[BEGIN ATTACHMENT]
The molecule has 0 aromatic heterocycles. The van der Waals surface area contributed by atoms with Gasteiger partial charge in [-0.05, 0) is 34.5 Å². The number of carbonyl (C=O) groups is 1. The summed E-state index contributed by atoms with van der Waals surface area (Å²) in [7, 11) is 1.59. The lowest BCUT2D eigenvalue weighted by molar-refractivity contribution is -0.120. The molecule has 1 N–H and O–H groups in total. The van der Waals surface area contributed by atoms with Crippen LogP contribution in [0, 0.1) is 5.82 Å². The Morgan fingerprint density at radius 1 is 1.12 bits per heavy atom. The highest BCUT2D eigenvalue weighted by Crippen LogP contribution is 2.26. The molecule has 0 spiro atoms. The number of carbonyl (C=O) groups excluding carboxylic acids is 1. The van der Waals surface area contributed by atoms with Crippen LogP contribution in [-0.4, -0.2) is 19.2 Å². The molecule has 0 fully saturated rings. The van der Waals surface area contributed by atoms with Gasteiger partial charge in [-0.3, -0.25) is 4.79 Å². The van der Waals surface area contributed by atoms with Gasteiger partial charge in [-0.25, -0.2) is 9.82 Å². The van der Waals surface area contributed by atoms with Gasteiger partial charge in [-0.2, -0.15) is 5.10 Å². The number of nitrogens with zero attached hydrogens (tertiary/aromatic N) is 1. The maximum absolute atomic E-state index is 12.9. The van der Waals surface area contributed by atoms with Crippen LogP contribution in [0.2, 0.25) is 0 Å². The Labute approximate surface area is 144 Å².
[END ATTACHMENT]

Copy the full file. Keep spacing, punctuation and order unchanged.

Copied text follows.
The molecule has 0 aromatic heterocycles. The van der Waals surface area contributed by atoms with Gasteiger partial charge in [-0.05, 0) is 34.5 Å². The number of carbonyl (C=O) groups is 1. The summed E-state index contributed by atoms with van der Waals surface area (Å²) in [7, 11) is 1.59. The lowest BCUT2D eigenvalue weighted by molar-refractivity contribution is -0.120. The molecule has 1 N–H and O–H groups in total. The van der Waals surface area contributed by atoms with Crippen LogP contribution in [0, 0.1) is 5.82 Å². The Morgan fingerprint density at radius 1 is 1.12 bits per heavy atom. The highest BCUT2D eigenvalue weighted by Crippen LogP contribution is 2.26. The molecule has 0 spiro atoms. The number of carbonyl (C=O) groups excluding carboxylic acids is 1. The van der Waals surface area contributed by atoms with Crippen LogP contribution in [-0.4, -0.2) is 19.2 Å². The molecule has 0 fully saturated rings. The van der Waals surface area contributed by atoms with Gasteiger partial charge in [-0.3, -0.25) is 4.79 Å². The van der Waals surface area contributed by atoms with Gasteiger partial charge in [-0.25, -0.2) is 9.82 Å². The van der Waals surface area contributed by atoms with Gasteiger partial charge in [-0.2, -0.15) is 5.10 Å². The number of nitrogens with zero attached hydrogens (tertiary/aromatic N) is 1. The maximum absolute atomic E-state index is 12.9. The van der Waals surface area contributed by atoms with Crippen LogP contribution in [0.2, 0.25) is 0 Å². The Labute approximate surface area is 144 Å².